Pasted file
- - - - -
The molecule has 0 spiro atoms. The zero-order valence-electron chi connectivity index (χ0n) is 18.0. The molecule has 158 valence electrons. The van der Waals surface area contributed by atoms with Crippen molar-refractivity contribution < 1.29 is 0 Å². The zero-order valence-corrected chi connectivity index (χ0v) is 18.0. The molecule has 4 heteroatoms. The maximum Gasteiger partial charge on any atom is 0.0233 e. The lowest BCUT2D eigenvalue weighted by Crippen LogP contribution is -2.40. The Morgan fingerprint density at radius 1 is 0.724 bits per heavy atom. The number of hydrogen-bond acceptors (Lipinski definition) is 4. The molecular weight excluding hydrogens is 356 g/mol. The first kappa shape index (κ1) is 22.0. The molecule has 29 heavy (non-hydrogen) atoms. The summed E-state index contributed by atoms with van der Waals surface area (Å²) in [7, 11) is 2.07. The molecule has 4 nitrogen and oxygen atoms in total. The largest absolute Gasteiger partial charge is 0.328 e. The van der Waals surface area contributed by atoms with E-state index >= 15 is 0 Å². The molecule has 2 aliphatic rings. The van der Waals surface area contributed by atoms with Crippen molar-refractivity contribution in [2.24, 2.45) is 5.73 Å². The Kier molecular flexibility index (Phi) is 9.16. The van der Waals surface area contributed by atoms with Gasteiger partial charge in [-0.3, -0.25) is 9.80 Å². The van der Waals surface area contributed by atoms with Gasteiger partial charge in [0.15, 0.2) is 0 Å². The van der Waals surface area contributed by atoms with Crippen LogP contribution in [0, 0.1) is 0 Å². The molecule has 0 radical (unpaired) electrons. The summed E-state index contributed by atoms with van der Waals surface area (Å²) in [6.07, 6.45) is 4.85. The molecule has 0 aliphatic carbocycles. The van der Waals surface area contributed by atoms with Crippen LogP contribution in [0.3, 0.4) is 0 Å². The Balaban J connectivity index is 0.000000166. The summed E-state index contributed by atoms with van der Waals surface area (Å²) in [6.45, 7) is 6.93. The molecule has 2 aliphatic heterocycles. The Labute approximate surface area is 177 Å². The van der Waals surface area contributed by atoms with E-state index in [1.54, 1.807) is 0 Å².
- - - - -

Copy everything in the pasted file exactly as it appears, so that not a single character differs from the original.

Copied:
The molecule has 0 spiro atoms. The zero-order valence-electron chi connectivity index (χ0n) is 18.0. The molecule has 158 valence electrons. The van der Waals surface area contributed by atoms with Crippen molar-refractivity contribution < 1.29 is 0 Å². The zero-order valence-corrected chi connectivity index (χ0v) is 18.0. The molecule has 4 heteroatoms. The maximum Gasteiger partial charge on any atom is 0.0233 e. The lowest BCUT2D eigenvalue weighted by Crippen LogP contribution is -2.40. The Morgan fingerprint density at radius 1 is 0.724 bits per heavy atom. The number of hydrogen-bond acceptors (Lipinski definition) is 4. The molecular weight excluding hydrogens is 356 g/mol. The first kappa shape index (κ1) is 22.0. The molecule has 29 heavy (non-hydrogen) atoms. The summed E-state index contributed by atoms with van der Waals surface area (Å²) in [7, 11) is 2.07. The molecule has 4 nitrogen and oxygen atoms in total. The largest absolute Gasteiger partial charge is 0.328 e. The van der Waals surface area contributed by atoms with E-state index >= 15 is 0 Å². The molecule has 2 aliphatic rings. The van der Waals surface area contributed by atoms with Crippen molar-refractivity contribution in [2.24, 2.45) is 5.73 Å². The Kier molecular flexibility index (Phi) is 9.16. The van der Waals surface area contributed by atoms with Gasteiger partial charge in [-0.3, -0.25) is 9.80 Å². The van der Waals surface area contributed by atoms with Gasteiger partial charge in [0.15, 0.2) is 0 Å². The van der Waals surface area contributed by atoms with Crippen LogP contribution in [0, 0.1) is 0 Å². The molecule has 0 radical (unpaired) electrons. The summed E-state index contributed by atoms with van der Waals surface area (Å²) in [6.07, 6.45) is 4.85. The molecule has 0 aliphatic carbocycles. The van der Waals surface area contributed by atoms with Crippen LogP contribution in [0.3, 0.4) is 0 Å². The Balaban J connectivity index is 0.000000166. The summed E-state index contributed by atoms with van der Waals surface area (Å²) in [6.45, 7) is 6.93. The molecule has 2 aliphatic heterocycles. The Labute approximate surface area is 177 Å². The van der Waals surface area contributed by atoms with E-state index in [1.54, 1.807) is 0 Å².